The California Department of Fish and Wildlife’s (CDFW) cannabis enforcement program has released year-end numbers for the 2021 calendar year.
CDFW investigates illegal cannabis cultivation operations to uncover and curtail operations that result in significant environmental damage. Some of the most serious environmental issues involve unauthorized streambed alterations with water diversions, habitat destruction, illegal use of pesticides, and poaching. CDFW does not typically investigate water theft but will assist county law enforcement partners in such investigations as needed.
“Illegal operators who are trying to bypass the legal system are a threat to California’s fish and wildlife resources, and a detriment to those legally cultivating cannabis. Our wildlife officers did an exceptional job in providing public safety alongside our federal, state and county partners and I could not be prouder of their dedication and commitment to protecting the environment. Our year-end numbers are a testament to all their hard work throughout the year.”David Bess, CDFW Deputy Director and Chief of the Law Enforcement Division
Some of the year’s notable accomplishments include:
- 2.6 million illegal cannabis plants eradicated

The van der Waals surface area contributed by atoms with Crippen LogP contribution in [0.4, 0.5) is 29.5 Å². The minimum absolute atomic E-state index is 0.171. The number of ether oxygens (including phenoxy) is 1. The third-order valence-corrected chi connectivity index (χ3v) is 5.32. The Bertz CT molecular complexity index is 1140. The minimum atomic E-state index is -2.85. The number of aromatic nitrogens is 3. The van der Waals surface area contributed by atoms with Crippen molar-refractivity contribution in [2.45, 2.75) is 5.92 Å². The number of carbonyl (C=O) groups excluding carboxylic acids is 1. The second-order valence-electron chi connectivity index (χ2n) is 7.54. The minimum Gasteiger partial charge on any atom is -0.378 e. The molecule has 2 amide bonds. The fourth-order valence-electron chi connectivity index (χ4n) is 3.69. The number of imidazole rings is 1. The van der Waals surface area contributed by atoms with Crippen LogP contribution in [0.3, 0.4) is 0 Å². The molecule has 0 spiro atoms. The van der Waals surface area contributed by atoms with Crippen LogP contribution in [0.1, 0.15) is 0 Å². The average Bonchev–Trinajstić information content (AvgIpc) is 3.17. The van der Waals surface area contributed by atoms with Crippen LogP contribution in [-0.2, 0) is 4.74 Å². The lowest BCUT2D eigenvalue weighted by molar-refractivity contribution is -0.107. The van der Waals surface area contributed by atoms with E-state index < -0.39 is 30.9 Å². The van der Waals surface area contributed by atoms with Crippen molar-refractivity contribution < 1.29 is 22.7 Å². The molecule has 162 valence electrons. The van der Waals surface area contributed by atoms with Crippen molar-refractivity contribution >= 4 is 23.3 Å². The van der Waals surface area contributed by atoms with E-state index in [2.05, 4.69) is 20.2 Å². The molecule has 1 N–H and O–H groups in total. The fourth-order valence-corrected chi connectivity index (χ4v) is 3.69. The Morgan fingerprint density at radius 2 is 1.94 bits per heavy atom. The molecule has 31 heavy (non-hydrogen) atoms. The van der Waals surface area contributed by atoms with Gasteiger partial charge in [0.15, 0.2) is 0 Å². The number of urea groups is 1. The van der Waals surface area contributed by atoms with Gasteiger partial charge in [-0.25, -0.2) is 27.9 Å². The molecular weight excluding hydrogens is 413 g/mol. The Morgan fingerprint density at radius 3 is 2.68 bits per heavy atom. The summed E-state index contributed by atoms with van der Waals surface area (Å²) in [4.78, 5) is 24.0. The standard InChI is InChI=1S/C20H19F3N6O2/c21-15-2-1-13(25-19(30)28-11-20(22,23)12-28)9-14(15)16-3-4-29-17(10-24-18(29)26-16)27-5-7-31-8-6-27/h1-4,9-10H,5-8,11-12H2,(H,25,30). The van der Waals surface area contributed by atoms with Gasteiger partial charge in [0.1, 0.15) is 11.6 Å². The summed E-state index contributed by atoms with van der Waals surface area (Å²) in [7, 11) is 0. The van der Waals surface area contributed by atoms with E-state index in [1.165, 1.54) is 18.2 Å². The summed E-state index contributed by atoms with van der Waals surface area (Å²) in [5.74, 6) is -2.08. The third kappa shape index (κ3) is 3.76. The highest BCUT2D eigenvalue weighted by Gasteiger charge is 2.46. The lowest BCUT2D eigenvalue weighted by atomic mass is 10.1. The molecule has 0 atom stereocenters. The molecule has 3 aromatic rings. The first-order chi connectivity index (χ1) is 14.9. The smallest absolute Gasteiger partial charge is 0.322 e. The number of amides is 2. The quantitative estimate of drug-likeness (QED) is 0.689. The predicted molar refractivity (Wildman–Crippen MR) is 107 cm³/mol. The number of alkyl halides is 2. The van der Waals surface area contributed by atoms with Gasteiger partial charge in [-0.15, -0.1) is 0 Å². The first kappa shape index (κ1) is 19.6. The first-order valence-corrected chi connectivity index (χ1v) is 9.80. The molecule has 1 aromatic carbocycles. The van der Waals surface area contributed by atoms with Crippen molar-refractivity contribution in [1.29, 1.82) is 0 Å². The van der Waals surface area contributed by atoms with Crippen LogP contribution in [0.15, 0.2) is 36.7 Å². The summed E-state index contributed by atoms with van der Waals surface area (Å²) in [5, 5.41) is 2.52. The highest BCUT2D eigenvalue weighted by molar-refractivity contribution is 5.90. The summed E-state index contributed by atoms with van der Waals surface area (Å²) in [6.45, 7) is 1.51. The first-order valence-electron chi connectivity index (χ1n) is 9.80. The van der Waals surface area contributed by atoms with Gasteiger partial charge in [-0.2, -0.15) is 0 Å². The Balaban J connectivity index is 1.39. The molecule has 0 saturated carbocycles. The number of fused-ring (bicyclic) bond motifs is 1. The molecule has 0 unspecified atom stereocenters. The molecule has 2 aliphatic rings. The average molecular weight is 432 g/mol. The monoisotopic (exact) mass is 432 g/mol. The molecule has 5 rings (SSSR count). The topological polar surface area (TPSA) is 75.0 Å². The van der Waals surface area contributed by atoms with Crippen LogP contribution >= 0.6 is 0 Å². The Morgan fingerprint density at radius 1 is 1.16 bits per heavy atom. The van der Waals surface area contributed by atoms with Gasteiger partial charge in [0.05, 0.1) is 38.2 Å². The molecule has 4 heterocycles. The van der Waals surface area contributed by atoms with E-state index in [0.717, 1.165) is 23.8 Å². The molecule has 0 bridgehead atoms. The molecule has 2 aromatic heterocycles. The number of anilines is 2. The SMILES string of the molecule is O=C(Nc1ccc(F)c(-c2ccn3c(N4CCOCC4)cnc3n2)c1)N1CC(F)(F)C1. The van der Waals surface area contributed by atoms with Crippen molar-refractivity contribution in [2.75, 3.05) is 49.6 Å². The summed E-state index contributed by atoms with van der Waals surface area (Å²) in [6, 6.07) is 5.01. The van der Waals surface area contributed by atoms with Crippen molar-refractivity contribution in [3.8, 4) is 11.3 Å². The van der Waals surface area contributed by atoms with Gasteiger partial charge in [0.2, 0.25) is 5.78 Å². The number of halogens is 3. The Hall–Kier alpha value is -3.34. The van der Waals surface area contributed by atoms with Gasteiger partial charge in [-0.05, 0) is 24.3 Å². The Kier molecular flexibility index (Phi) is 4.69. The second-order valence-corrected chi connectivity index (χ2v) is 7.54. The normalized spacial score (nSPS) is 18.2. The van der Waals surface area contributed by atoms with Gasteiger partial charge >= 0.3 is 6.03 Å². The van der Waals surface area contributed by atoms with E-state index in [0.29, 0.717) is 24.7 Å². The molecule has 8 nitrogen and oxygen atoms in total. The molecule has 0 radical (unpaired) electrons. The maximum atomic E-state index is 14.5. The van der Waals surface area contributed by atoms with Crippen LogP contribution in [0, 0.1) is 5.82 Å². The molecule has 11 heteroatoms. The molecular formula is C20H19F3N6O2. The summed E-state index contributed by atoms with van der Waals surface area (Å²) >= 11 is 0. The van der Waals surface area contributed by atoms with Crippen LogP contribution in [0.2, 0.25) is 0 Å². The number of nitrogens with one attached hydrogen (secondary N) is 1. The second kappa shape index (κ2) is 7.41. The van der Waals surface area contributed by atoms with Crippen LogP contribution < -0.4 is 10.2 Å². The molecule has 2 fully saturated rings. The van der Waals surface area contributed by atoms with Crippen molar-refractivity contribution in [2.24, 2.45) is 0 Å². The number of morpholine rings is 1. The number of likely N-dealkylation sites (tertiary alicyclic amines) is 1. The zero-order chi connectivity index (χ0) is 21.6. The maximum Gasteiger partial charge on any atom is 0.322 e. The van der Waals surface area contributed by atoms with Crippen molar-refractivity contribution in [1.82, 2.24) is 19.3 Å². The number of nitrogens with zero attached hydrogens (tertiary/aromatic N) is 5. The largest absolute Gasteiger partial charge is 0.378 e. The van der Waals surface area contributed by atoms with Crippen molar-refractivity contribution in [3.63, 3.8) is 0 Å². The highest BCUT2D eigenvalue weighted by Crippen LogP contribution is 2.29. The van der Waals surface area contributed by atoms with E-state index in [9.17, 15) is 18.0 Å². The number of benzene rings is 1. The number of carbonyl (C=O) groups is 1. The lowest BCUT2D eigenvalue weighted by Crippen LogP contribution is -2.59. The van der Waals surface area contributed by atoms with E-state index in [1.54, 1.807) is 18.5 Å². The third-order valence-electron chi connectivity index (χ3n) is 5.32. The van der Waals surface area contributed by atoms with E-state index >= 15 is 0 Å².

- 487,270 lbs. of illegal cannabis flower destroyed
- 1,125 search warrants served
- 794 firearms seized
- 32,230 lbs. of trash removed from public lands
- 404 illegal water diversions removed
*Numbers reflect all operations where CDFW was either the lead agency or in a support role.
According to statistics from the Department of Justice’s (DOJ) Campaign Against Marijuana Planting (CAMP) program, illegal cannabis cultivation continues to move away from public land operations to private property. In 2018, the ratio of illegal activity was approximately 80 percent on public lands and 20 percent on private property. The number of illegal cannabis grows on public lands has continued to decrease steadily over the last few years and in 2021, the DOJ’s CAMP program cited less than 30 percent of illegal cultivation activity on public lands.
Today, CDFW has 68 dedicated cannabis enforcement officers who work with the county, state, and federal partners to combat illegal cultivation activity.
CDFW encourages the public to report environmental crimes such as water pollution and poaching to the CalTIP hotline by calling (888) 334-2258 or by texting information to “TIP411” (847411).
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